I have a midi track with the DX7 DSSI synth (hexter) set to channel 1. The output track is set to channel 2. I don't really know what this means. Even when I change the channel number, nothing changes. The configuration works fine though. The aim of this topic is how to use the internal soundblaster interface though.


Re: How to redirect to soundcard? - spamatica - 12-09-2012

papoy Wrote:No, each channel (they are called that) has two checkboxes, which control the output to the left and right channel (they are called system:playback1 and system:playback2). This could mean that channel 1 and channel 2 are different soundcards, or the same soundcard.

I understand that one can use a softsynth to proceduce actual sound (and this works fine). Another thing I mean to try, is, the use of the soundblaster's internal synthesizer.

I have a midi track with the DX7 DSSI synth (hexter) set to channel 1. The output track is set to channel 2. I don't really know what this means. Even when I change the channel number, nothing changes. The configuration works fine though. The aim of this topic is how to use the internal soundblaster interface though.

Ah, ok, now I see what you mean.
First to try explain the channel 1,2 confusion.

When you have a playing softsynth in muse you will have a chain of "tracks" connected in MusE that lead to the soundcard.
Something like:
Code:
midi track -> soft synth -> output track (channel 1/2) -> system:playback_1/2
The output track is by default set as a stereo track and thus has two outputs, hence channel 1 and 2, in general these should be connected channel 1 to system:playback_1 and channel 2 to system:playback_2. It is possible to connect them any way you'd like but to preserve left/right stereo separation they should be set like this. Which also should be the default.

----
About your soundblaster card, it is possible to use this as a synth from within muse, I used to do it, but this was many years ago and I've forgotten most of what is needed to get it working.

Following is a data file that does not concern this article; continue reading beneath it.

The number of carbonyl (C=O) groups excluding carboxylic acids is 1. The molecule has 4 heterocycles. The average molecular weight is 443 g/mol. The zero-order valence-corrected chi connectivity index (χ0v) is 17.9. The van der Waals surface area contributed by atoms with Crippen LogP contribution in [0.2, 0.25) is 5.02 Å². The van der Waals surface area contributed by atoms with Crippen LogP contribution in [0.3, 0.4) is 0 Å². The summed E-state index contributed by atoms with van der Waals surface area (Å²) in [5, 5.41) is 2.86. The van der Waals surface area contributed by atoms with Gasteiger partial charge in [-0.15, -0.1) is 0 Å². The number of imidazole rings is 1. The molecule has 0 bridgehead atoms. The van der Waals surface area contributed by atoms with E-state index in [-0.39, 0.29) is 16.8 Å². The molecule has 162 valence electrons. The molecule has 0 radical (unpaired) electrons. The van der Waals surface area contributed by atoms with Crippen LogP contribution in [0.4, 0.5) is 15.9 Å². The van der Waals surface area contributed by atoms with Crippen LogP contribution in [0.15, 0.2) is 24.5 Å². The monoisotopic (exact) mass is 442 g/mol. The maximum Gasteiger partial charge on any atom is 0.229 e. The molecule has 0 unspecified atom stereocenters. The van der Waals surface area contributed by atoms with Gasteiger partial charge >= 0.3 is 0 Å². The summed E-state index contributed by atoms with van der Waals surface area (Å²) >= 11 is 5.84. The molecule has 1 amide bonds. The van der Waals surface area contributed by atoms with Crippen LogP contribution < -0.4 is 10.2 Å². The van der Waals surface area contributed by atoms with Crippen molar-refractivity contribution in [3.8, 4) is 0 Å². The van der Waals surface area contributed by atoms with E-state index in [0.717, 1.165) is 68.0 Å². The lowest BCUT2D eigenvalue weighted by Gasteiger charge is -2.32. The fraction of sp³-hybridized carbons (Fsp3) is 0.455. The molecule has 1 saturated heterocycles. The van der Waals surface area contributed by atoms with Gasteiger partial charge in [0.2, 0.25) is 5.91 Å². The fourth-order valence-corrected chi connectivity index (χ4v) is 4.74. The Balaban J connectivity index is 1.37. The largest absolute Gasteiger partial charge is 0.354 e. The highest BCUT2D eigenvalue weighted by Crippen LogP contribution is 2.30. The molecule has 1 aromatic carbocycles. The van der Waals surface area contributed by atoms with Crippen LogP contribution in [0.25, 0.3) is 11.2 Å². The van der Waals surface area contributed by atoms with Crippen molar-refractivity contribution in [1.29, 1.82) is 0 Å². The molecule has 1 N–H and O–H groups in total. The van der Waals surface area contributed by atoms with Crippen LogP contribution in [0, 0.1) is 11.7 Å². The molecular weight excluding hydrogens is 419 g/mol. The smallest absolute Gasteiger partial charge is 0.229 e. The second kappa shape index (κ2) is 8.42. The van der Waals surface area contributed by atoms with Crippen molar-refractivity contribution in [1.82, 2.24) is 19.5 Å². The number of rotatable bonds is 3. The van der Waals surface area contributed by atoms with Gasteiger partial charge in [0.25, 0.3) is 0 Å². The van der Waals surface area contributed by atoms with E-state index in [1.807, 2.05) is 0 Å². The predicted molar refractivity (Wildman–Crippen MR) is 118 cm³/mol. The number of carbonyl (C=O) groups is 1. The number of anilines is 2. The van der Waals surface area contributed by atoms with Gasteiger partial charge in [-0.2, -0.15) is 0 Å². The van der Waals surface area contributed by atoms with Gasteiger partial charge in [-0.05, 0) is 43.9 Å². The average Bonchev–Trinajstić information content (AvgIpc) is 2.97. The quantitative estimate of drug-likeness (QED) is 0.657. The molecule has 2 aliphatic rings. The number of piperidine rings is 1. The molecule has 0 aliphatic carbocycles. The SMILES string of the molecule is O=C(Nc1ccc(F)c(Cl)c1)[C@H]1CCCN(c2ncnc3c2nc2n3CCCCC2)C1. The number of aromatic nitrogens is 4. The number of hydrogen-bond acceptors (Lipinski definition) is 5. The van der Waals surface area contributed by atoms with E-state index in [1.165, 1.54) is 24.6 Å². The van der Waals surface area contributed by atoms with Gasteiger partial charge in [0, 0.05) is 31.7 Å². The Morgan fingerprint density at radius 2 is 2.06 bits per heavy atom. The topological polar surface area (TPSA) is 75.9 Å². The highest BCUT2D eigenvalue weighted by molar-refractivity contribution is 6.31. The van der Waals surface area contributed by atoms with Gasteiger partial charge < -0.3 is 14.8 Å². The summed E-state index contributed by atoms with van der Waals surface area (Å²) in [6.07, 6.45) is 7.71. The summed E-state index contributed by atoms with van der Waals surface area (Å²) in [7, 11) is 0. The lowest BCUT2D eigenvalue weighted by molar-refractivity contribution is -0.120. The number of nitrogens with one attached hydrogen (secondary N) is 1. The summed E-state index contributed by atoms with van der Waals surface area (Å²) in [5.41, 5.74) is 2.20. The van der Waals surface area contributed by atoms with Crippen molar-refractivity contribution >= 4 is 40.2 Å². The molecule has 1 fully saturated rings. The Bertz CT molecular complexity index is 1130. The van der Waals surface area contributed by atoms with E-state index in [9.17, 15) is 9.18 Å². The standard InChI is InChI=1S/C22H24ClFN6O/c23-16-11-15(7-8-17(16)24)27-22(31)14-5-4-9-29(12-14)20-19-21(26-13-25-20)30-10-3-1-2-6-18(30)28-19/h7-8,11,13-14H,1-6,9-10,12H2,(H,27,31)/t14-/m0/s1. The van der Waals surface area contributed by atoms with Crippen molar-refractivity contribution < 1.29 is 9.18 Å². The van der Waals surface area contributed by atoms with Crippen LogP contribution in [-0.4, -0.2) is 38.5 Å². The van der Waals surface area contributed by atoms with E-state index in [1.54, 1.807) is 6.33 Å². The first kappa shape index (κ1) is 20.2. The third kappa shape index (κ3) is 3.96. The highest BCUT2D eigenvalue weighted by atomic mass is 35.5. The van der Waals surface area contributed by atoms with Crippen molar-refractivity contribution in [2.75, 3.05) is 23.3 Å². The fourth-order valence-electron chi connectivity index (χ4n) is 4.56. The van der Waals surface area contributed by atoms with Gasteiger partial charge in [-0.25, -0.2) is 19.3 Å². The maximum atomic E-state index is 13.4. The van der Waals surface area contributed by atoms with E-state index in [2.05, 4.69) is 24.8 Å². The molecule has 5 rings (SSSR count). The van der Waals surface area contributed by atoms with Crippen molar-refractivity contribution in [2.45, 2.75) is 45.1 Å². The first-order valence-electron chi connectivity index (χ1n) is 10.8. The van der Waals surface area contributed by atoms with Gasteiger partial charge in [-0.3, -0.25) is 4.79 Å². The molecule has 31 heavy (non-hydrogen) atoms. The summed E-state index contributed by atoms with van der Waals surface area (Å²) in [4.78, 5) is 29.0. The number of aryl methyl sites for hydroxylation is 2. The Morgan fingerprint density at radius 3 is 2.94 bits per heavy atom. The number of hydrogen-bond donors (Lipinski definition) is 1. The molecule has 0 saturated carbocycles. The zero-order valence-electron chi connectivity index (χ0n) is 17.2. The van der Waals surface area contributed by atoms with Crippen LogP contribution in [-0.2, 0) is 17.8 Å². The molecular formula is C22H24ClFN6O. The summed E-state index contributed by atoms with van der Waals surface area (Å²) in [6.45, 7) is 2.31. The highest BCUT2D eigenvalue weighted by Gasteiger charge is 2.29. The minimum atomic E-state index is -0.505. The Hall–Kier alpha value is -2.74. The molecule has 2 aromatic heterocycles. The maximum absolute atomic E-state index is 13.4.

One important point is that MusE does not contain any specific support for these cards. We talked about adding it long ago but in truth this configuration is not commonly used anymore so it has never been done.
I googled a bit now (the term 'awe synth linux' does give a bunch of results) and as far as I can remember you loaded soundfonts using a utility called sfxload, the synth itself should already be listed as a midi device in MusE if Alsa is properly installed.

I'd suggest an alternative path though.
The soundblaster synth is a soundfont player, there is a soundfont player available as software called fluidsynth, as it happens a muse-variant of this synth is already available within MusE. It's quite easy to setup and works very good.
Using the synth on your soundcard has it's benefits if your system is too slow to run softsynth properly, in most other cases the softsynths are easier to handle and work just as well.
One last thing to remember when using softsynths is that if you are going to play the synth live from a keyboard (which most people want to, when recording) you need to set the jack-buffers small or there will be a noticable delay between hitting a key and hearing the sound. I usually run with jack buffers at 128 when recording.

... lots of information to digest, hope it isn't too overwhelming!

Regards,
Robert